What is Large Wound Closure?
Large wound closure in dogs is type of wound management for canines with acute or chronic wounds. All wounds will be evaluated and a culture sensitivity test will be used to determine the presence of bacterial growth. A thorough understanding of wound healing is required to perform a large wound closure, which is why these techniques are only carried out by a licensed veterinary practitioner.
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Large Wound Closure Procedure in Dogs
Large wound closure in dogs can be completed with or without the use of general anesthetic. Depending on the location of the wound, a local anesthetic may be given to prevent the canine from feeling pain during the closure process.
Cleaning & Analysis
- The wound will be covered with a water-soluble lubricant or wet sterile sponge in order to provide protection for the removal of surrounding hair.
- The area around the wound is clipped.
- The water-soluble gel is eliminated with sterile saline after the clipping is completed.
- Tap water is then used to eliminate gross contamination, followed by sterile saline, and any obvious foreign material is manually removed.
- A deep sample will be taken from the flushed wound for culture and sensitivity testing against infection. As the culture is pending and awaiting a result, the canine will be placed on a broad-spectrum antibiotic.
- An evaluation of wound exposure is made, determining if a vital structure such as an artery, nerve, vein or joint is present.
A veterinarian can close a wound in one or four ways; primary wound closure, delayed wound closure, secondary wound closure or second intention healing. The decision of which technique to use is based on the amount of contamination present in the wound, time of trauma, and the amount of devitalized tissue.
- Primary wound closure: entails the closure of a wound relatively soon after the time of infliction.
- Delayed primary closure: wound closure takes place approximately three to five days after the time of infliction, but has been medically managed during this time to improve healing.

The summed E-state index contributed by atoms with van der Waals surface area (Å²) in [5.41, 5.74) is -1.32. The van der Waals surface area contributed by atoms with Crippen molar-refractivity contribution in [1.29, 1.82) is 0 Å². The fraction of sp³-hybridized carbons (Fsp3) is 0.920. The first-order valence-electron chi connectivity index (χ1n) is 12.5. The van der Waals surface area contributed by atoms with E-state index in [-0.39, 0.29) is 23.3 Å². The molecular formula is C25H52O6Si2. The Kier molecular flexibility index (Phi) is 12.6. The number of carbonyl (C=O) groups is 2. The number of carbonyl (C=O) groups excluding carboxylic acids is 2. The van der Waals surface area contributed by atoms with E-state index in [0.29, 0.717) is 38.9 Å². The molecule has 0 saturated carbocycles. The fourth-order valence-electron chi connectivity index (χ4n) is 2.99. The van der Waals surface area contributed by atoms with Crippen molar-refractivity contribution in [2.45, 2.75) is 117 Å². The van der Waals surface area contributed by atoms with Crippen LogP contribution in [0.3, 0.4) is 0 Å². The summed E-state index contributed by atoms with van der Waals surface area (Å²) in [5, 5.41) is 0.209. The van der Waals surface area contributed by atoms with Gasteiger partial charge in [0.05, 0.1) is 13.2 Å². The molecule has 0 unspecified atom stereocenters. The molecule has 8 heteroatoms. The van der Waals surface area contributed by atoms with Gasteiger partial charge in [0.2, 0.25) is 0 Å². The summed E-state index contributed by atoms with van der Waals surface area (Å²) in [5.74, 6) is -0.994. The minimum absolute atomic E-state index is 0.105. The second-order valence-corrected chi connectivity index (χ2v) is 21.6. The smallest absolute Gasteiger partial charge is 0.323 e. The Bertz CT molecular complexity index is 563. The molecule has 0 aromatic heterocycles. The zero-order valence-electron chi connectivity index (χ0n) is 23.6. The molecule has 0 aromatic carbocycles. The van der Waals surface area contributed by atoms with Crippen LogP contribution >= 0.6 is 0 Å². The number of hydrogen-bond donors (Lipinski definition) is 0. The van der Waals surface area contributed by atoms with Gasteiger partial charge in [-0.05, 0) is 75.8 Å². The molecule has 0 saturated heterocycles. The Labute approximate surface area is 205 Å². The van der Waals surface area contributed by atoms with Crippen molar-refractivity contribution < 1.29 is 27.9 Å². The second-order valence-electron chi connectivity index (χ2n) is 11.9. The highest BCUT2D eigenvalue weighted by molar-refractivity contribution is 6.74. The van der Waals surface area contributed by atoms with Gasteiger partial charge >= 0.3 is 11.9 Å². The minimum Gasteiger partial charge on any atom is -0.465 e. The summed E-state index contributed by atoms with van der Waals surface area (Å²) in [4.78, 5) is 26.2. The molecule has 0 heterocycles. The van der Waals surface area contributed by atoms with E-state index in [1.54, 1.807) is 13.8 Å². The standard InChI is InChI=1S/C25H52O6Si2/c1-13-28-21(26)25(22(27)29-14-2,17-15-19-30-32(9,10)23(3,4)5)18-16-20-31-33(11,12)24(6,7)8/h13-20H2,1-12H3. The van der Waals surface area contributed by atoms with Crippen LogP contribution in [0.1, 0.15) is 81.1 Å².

- Secondary closure: a wound open for five or more days after injury, with the presence of granulated tissue.
- Second Intention healing: relies on the formation of granulation tissue, contraction, and epithelialization for closure.
Efficacy of Large Wound Closure in Dogs
Large wound closure in dogs requires a good understanding of the physiology of wound healing. The goal a veterinary surgeon wishes to achieve with large wound closure is to aid in the normal mechanisms of healing and not interfere with the body’s natural ability.
Large Wound Closure Recovery in Dogs
Large wound closure in dogs can take several days to months for the wound to heal, depending on the degree of trauma said wound is in. If the culture sensitivity test on the wound came back positive for an infection, the canine will require an antibiotic to combat the growth of bacteria. The wound will need to be checked daily for bleeding and signs of infection. The area must stay clean and dry, with bandage changes implemented as directed by the veterinarian.
Cost of Large Wound Closure in Dogs
Large wound closure in dogs can cost a pet owner anywhere from $75 to $100. The total cost depends on the degree of laceration and the presence of bacterial infection.
Dog Large Wound Closure Considerations
Large wound closure in dogs should be carried out by a licensed veterinarian to ensure a positive recovery. If the aftercare provided by the dog owner was inadequate, the chances for wound infection are very high and could put the dog at risk for a blood infection, or necrosis.
Large Wound Closure Prevention in Dogs
The need for a large wound closure in dogs can be prevented by avoiding trauma situations when possible. Hit-by-car accidents, dog fights, animal attacks and natural disaster are all possible causes for a large wound in a dog. Take the proper precautions when the dog is outside the home or fenced in area.